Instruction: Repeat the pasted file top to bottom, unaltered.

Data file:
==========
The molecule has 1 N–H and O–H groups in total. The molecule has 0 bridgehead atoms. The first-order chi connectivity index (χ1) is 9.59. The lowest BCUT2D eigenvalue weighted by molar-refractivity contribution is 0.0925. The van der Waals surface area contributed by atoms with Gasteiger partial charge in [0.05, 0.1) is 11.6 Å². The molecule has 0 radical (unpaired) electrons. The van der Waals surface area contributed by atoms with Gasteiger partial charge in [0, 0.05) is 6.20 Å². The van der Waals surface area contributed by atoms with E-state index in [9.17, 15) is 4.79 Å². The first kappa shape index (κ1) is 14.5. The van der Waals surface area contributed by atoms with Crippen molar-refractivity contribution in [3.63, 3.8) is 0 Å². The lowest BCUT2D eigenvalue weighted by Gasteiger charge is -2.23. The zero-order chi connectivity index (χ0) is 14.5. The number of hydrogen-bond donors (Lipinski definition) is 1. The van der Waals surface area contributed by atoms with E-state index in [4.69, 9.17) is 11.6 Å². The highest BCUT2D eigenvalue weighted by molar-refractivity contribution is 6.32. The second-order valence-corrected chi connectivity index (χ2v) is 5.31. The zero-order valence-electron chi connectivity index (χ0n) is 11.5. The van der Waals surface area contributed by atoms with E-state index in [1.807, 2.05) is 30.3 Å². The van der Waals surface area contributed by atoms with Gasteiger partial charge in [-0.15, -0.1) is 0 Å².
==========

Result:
The molecule has 1 N–H and O–H groups in total. The molecule has 0 bridgehead atoms. The first-order chi connectivity index (χ1) is 9.59. The lowest BCUT2D eigenvalue weighted by molar-refractivity contribution is 0.0925. The van der Waals surface area contributed by atoms with Gasteiger partial charge in [0.05, 0.1) is 11.6 Å². The molecule has 0 radical (unpaired) electrons. The van der Waals surface area contributed by atoms with Gasteiger partial charge in [0, 0.05) is 6.20 Å². The van der Waals surface area contributed by atoms with E-state index in [9.17, 15) is 4.79 Å². The first kappa shape index (κ1) is 14.5. The van der Waals surface area contributed by atoms with Crippen molar-refractivity contribution in [3.63, 3.8) is 0 Å². The lowest BCUT2D eigenvalue weighted by Gasteiger charge is -2.23. The zero-order chi connectivity index (χ0) is 14.5. The number of hydrogen-bond donors (Lipinski definition) is 1. The van der Waals surface area contributed by atoms with E-state index in [4.69, 9.17) is 11.6 Å². The highest BCUT2D eigenvalue weighted by molar-refractivity contribution is 6.32. The second-order valence-corrected chi connectivity index (χ2v) is 5.31. The zero-order valence-electron chi connectivity index (χ0n) is 11.5. The van der Waals surface area contributed by atoms with E-state index in [1.807, 2.05) is 30.3 Å². The van der Waals surface area contributed by atoms with Gasteiger partial charge in [-0.15, -0.1) is 0 Å².